Walking trails are attractive to all walks of life. They provide a scenic path for joggers, dog walkers, cyclists and those just wanting to have a beautiful place to explore and enjoy. Walking trails are off the beaten path. They are often secluded, away from the hustle and bustle of city life. But are they safe? It is the same traits that make walking trails attractive that also make them dangerous.
Understand the Crime Triangle
Where I live there have been several tragic incidents along walking trails. All of these incidents share a few similarities. Before discussing factors that can make a seemingly welcoming walking trail dangerous, we need to review the crime triangle. Three things must be present for a crime to occur. There must be desire, ability and opportunity. We can’t control desire and ability, as there will always be people able and willing to hurt us. What we can control is opportunity. With a little mindfulness, we can choose to deny bad people the opportunity to harm us.
When to Avoid Walking Trails
In the context of walking trails, at what point do they become unsafe? The answer is simple. They became unsafe when they are in a state that presents the “opportunity” for a crime to occur. Examples are as follows:
- Alone: There is safety in numbers. Even though there may be others on the trail, it’s best to be with someone you know. Make it a habit to visit trails with friends and family.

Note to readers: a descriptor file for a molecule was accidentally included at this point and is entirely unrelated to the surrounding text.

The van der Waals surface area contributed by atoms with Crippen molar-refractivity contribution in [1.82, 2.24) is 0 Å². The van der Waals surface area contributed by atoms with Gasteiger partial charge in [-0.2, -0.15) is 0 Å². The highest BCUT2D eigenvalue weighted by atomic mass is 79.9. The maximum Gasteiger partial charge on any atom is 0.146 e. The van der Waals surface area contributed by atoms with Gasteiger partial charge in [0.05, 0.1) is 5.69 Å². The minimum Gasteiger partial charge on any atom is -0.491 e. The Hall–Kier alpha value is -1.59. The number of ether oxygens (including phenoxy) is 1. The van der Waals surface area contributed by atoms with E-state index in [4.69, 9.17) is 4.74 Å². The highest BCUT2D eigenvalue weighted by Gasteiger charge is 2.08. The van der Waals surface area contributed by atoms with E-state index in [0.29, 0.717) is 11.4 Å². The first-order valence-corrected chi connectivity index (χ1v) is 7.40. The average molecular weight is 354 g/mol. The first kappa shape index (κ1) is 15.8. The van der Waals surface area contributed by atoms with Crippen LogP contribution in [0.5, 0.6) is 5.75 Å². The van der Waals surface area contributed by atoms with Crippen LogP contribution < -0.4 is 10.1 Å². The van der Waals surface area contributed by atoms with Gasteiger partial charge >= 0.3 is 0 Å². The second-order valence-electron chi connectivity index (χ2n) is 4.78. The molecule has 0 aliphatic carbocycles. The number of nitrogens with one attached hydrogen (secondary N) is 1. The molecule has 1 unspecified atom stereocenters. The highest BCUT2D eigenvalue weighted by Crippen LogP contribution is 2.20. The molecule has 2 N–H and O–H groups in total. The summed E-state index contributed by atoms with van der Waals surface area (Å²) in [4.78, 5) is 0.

- Isolated Areas Close to Path: Avoid trails that are overgrown with limited visibility of the surroundings. It takes a split second for someone to render you unconscious and pull you off the trail.
- Off-Hours: Avoid trails at odd times, such as late at night. Criminals will most likely be stalking victims when they know others may not be around.
- Stay Alert: Be aware of your surroundings at all times. Do not wear headphones, get distracted by a cell phone or anything else that will take your attention off of your surroundings and those approaching.
- Flashlight: Although it’s convenient to hit the trail in the early morning before your day starts, it’s also dark. Always carry a flashlight with you to illuminate dark areas before you approach.
- Unarmed: Accept responsibility for your own protection. At the very least, always carry pepper spray. Have it in your hand at all times. If you choose to do so responsibly and with the proper training, carry a firearm.
Avoid a False Sense of Security
Don’t think that just because the walking trail is in a “safe” neighborhood that bad things won’t happen. Criminals know no boundaries. When and where you least expect trouble could be where you are going to find it.